Stunning effectiveness of broiler chickens using a two-phase stunner: Pulsed direct current followed by sine wave alternating current
Number of pages
SourceArchiv für Geflügelkunde, 76, 1, (2012), pp. 63-71
Article / Letter to editor
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SW OZ DCC BO
SW OZ DCC SMN
SW OZ DCC [ozi]
Archiv für Geflügelkunde
SubjectBiological psychology; DI-BCB_DCC_Theme 3: Plasticity and Memory; Biologische psychologie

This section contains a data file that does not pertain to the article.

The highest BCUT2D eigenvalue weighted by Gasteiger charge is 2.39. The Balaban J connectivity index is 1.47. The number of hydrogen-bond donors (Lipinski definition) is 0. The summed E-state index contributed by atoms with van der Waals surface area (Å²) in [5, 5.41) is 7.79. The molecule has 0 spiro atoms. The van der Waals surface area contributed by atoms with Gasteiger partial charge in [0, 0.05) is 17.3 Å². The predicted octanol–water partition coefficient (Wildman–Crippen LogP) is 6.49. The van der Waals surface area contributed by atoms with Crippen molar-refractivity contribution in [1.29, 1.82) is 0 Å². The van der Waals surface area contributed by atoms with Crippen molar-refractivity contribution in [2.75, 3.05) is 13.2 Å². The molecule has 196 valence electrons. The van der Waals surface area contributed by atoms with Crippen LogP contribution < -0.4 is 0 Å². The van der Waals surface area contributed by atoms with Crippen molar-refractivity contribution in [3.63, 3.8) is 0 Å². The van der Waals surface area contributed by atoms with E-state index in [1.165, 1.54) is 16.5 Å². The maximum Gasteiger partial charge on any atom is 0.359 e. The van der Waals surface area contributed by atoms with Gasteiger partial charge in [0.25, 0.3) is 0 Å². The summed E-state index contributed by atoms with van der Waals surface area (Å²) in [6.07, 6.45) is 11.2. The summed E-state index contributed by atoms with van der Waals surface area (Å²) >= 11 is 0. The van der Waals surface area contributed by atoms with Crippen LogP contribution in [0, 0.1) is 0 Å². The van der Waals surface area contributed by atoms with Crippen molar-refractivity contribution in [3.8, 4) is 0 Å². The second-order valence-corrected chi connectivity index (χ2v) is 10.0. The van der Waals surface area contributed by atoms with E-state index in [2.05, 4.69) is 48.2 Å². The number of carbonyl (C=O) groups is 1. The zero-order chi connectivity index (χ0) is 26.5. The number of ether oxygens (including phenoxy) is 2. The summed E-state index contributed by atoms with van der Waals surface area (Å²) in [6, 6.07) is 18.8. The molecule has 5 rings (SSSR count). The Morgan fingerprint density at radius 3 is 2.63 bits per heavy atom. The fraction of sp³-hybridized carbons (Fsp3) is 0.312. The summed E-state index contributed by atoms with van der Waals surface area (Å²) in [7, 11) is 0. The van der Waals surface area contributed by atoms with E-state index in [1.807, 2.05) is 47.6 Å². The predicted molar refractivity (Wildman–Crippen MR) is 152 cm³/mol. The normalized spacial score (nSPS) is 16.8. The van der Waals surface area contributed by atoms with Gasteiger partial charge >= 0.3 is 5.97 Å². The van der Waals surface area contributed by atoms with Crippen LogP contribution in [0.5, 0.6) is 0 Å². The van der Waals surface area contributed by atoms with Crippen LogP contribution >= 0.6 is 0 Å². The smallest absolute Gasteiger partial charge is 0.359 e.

Stunning efficiency of male and female broiler chickens was analysed in response to the two-phase Simmons step-up stunner. In Phase I, a pulsed DC of 550 Hz is applied in a shallow waterbath. This is immediately followed by Phase II, consisting of a metal plate with sine wave AC of 50 Hz. 120 male and female broiler chickens were randomly allocated to six stunning groups with 10 males and 10 females per group. In Phase I a voltage of 12 or 15 V was applied followed by 40, 50 or 60 V in Phase II. Stunning time was 10 and 5 s in Phase I and II respectively. The rms current per bird was recorded. To assess stunning efficiency the electroencephalogram (EEG) was recorded for 120 s post-stun. Simultaneously the occurrence of spontaneous eye lid blinking, breathing and wing flapping was assessed. The corneal reflex was tested every 20 s. The reduction of brain power in two frequency bands (2-30 Hz and 13-30 Hz) to less than 10% of the pre-stun level was analysed as indicator for adequate stunning. Female broilers showed a significantly lower rms stunning current as a result of higher electrical resistance. Phase II showed the biggest impact on stunning efficiency. Increasing voltage improved the stunning effect, but none of the analysed treatments induced unconsciousness in at least 90% of the animals. Voltage settings of more than 60 V AC in Phase II must therefore be applied. The majority of animals recovered from stunning in all groups. The occurrence of physical reflexes was suppressed in animals that were considered sensitive in the EEG analysis. Assessment of these reflexes for the evaluation of stunning efficiency can therefore not be recommended for this stunning method. No animal showed tonic-clonic convulsions following stunning and the level of severe wing flapping was very low in all groups. Meat quality advantages of this stunning method can therefore be expected, but this must be assessed in a separate study. It must be investigated if this effect can be maintained with higher voltage settings to ensure adequate stunning efficiency.
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